Send to

Choose Destination
J Clin Invest. 2004 Nov;114(10):1512-7.

Severe combined immunodeficiency caused by deficiency in either the delta or the epsilon subunit of CD3.

Author information

Unité Développement Normal et Pathologique du Système Immunitaire, INSERM U 429, Paris, France.


We investigated the molecular mechanism underlying a severe combined immunodeficiency characterized by the selective and complete absence of T cells. The condition was found in 5 patients and 2 fetuses from 3 consanguineous families. Linkage analysis performed on the 3 families revealed that the patients were carrying homozygous haplotypes within the 11q23 region, in which the genes encoding the gamma, delta, and epsilon subunits of CD3 are located. Patients and affected fetuses from 2 families were homozygous for a mutation in the CD3D gene, and patients from the third family were homozygous for a mutation in the CD3E gene. The thymus from a CD3delta-deficient fetus was analyzed and revealed that T cell differentiation was blocked at entry into the double positive (CD4+CD8+) stage with the accumulation of intermediate CD4-single positive cells. This indicates that CD3delta plays an essential role in promoting progression of early thymocytes toward double-positive stage. Altogether, these findings extend the known molecular mechanisms underlying severe combined immunodeficiency to a new deficiency, i.e., CD3epsilon deficiency, and emphasize the essential roles played by the CD3epsilon and CD3delta subunits in human thymocyte development, since these subunits associate with both the pre-TCR and the TCR.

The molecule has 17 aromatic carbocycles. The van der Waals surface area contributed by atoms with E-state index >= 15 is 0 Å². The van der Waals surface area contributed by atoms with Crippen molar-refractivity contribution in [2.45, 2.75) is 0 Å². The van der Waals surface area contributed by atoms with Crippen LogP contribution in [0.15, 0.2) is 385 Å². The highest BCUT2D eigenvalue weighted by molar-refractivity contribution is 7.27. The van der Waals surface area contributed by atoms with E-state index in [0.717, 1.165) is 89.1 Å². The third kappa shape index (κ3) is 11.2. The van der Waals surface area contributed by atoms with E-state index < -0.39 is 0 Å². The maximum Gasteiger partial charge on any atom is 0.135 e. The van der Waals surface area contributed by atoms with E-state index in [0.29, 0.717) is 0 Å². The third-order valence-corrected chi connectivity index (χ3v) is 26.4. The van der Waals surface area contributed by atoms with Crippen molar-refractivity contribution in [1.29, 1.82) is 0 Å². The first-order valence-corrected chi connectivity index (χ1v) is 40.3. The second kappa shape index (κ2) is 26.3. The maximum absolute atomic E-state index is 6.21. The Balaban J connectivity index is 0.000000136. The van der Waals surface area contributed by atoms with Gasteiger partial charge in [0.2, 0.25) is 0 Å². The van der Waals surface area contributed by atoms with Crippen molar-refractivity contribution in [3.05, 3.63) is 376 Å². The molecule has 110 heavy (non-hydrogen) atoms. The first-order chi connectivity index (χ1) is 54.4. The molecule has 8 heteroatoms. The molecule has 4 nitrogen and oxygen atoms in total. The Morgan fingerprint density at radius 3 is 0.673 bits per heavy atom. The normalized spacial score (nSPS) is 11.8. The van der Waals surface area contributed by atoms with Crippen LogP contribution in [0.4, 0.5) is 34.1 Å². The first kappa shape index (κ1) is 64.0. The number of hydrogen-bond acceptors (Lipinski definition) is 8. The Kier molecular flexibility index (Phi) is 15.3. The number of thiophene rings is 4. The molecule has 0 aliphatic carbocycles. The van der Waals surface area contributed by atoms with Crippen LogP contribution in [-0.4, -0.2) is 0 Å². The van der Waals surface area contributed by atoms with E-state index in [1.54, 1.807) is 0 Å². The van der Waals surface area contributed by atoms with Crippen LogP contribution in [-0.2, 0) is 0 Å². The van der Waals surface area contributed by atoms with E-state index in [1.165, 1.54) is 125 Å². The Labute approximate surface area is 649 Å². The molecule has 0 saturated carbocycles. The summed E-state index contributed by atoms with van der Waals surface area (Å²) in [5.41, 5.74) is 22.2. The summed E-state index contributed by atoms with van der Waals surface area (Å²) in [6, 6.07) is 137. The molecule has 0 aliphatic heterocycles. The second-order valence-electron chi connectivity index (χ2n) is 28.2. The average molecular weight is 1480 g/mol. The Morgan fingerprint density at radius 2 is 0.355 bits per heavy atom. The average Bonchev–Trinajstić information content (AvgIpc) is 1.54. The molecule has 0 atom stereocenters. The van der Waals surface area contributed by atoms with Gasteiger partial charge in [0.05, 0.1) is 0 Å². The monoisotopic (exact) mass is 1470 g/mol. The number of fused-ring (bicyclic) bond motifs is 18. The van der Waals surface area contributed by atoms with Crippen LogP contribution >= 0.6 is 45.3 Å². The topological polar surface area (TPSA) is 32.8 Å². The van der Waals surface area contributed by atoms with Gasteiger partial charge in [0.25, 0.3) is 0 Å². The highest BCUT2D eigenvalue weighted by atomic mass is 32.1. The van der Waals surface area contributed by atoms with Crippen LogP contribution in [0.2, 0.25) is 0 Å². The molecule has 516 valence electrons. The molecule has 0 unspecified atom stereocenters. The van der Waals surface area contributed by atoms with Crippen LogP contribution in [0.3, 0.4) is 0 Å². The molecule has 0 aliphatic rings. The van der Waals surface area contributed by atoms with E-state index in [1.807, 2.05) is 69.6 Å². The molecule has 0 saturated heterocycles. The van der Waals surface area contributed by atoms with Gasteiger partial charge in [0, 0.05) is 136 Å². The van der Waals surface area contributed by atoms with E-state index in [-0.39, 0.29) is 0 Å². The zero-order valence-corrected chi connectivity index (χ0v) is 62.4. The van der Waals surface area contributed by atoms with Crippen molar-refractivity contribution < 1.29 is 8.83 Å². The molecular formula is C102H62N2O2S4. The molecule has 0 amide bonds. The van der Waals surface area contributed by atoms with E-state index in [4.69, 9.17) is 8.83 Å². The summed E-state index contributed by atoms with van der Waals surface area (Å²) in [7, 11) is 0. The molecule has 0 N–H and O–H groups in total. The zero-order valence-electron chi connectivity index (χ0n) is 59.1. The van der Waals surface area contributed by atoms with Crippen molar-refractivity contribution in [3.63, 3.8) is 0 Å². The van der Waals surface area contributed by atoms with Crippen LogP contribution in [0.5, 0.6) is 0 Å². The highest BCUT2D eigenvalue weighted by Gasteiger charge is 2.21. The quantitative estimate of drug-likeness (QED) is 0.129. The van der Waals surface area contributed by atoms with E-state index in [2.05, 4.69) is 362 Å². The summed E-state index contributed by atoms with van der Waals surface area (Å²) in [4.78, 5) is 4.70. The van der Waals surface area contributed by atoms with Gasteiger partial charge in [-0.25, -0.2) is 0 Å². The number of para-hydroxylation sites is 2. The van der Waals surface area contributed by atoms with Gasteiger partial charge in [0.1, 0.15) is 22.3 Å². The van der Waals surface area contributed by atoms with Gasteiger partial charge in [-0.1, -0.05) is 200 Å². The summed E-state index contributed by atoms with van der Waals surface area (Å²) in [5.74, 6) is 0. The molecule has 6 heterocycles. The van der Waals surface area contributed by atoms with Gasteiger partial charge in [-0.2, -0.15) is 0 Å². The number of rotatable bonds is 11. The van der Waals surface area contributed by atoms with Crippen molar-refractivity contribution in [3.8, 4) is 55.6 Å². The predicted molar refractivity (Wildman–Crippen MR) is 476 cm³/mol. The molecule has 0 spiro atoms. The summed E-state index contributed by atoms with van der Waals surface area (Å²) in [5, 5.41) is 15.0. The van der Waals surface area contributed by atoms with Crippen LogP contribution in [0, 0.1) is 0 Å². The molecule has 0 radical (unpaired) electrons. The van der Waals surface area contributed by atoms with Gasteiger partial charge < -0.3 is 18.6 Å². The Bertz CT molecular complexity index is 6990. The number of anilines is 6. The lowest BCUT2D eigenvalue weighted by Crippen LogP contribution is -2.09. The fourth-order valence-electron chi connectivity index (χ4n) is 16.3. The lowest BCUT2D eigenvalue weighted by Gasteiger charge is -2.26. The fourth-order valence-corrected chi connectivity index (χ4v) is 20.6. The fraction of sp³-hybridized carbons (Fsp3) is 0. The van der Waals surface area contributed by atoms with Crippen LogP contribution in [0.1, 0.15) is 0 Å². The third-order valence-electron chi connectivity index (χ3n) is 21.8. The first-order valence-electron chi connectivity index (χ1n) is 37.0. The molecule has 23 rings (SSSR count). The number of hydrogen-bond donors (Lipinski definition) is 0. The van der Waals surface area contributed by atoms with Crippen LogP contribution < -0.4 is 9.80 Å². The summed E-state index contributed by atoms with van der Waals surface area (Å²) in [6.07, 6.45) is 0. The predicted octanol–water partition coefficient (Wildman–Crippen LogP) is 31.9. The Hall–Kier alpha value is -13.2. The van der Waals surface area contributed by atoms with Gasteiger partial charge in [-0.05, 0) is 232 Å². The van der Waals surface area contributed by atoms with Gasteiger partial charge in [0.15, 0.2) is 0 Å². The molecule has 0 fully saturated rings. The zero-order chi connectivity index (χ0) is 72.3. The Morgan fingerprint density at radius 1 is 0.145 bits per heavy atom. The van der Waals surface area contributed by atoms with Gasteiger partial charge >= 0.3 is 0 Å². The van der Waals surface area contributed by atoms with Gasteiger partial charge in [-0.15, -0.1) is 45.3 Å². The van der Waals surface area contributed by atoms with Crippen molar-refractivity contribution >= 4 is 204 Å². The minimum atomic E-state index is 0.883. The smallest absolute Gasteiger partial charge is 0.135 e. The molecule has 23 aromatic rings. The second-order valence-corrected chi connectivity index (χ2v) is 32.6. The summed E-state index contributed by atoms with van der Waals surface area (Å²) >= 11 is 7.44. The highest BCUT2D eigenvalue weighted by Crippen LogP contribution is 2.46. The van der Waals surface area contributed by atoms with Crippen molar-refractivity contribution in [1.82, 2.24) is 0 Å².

Comment in

[Indexed for MEDLINE]
Free PMC Article

Supplemental Content

Full text links

Icon for American Society for Clinical Investigation Icon for PubMed Central
Loading ...
Support Center